Sadhguru sitting on a chair smiling for an exclusive new interview

Sadhguru on love & relationships 

Lydia: Do you believe in true love? How is it possible to be in love and keep our emotions in check?
Sadhguru: The mistake people often make is thinking that love is a certain type of relationship. Love is not a relationship. Relationships are different. We hold different types of relationships with different people. Love is a certain pleasantness of your emotion. If your body becomes pleasant, we call it health. If it becomes very pleasant, we call it pleasure. If your mind becomes pleasant, we call it peace. If it becomes very pleasant, we call it joy. If your emotions become pleasant, we call it love. If they become very pleasant, we call it compassion. If your very life energies become pleasant, we call it blissfulness. If it becomes very pleasant, we call it ecstasy. If your surroundings become pleasant, we call it success. Only to make the surroundings pleasant, you need the cooperation of other people. But to make your body, mind, emotions, and energy pleasant, you do not need anyone's permission. All the things that you can do and all the things that are in your control must be taken care of first. In this process, if your emotions become very pleasant, there is no need to tell anyone, "I love you" repeatedly. Instead, if your emotion is pleasant, you will naturally handle everything in a pleasant way.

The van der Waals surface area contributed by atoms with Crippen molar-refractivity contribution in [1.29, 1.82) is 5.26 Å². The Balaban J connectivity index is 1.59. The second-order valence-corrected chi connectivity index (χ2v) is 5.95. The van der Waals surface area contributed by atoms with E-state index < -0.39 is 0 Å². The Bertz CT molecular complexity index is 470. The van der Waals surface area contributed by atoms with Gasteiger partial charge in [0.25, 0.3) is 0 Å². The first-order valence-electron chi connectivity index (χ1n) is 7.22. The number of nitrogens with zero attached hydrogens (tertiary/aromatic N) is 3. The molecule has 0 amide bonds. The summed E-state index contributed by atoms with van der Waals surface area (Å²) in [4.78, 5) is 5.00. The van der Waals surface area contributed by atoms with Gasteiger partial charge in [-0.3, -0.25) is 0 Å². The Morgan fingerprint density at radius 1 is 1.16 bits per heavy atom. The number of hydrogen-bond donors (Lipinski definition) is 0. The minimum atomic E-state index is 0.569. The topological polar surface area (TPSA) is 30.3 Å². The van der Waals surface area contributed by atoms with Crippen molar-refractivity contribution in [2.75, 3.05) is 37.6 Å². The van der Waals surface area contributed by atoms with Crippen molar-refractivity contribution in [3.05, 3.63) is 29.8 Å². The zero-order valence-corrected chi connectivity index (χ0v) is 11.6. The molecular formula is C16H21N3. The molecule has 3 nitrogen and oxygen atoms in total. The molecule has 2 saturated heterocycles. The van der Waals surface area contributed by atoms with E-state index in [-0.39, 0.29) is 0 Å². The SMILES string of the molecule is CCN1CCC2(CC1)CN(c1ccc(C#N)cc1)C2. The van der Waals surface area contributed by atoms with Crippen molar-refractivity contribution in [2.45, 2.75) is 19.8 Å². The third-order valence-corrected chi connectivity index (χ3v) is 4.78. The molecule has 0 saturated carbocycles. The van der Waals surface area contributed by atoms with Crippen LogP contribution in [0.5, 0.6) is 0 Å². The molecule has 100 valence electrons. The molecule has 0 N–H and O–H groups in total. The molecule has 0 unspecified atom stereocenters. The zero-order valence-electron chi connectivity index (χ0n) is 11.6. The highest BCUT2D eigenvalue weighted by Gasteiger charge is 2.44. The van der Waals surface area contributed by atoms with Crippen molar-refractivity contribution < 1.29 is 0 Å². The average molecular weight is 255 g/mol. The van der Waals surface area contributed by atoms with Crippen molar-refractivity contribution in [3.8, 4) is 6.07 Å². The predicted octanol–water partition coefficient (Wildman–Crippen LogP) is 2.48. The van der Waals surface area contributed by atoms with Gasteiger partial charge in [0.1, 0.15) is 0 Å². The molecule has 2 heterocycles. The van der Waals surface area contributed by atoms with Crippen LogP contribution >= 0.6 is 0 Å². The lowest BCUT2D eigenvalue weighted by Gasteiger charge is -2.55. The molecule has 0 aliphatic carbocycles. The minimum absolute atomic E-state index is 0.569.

Sadhguru on breakfast & healing foods

Lydia: Breakfast provides me with so much joy and plays a huge part in my travel plans, what do you love to eat for breakfast?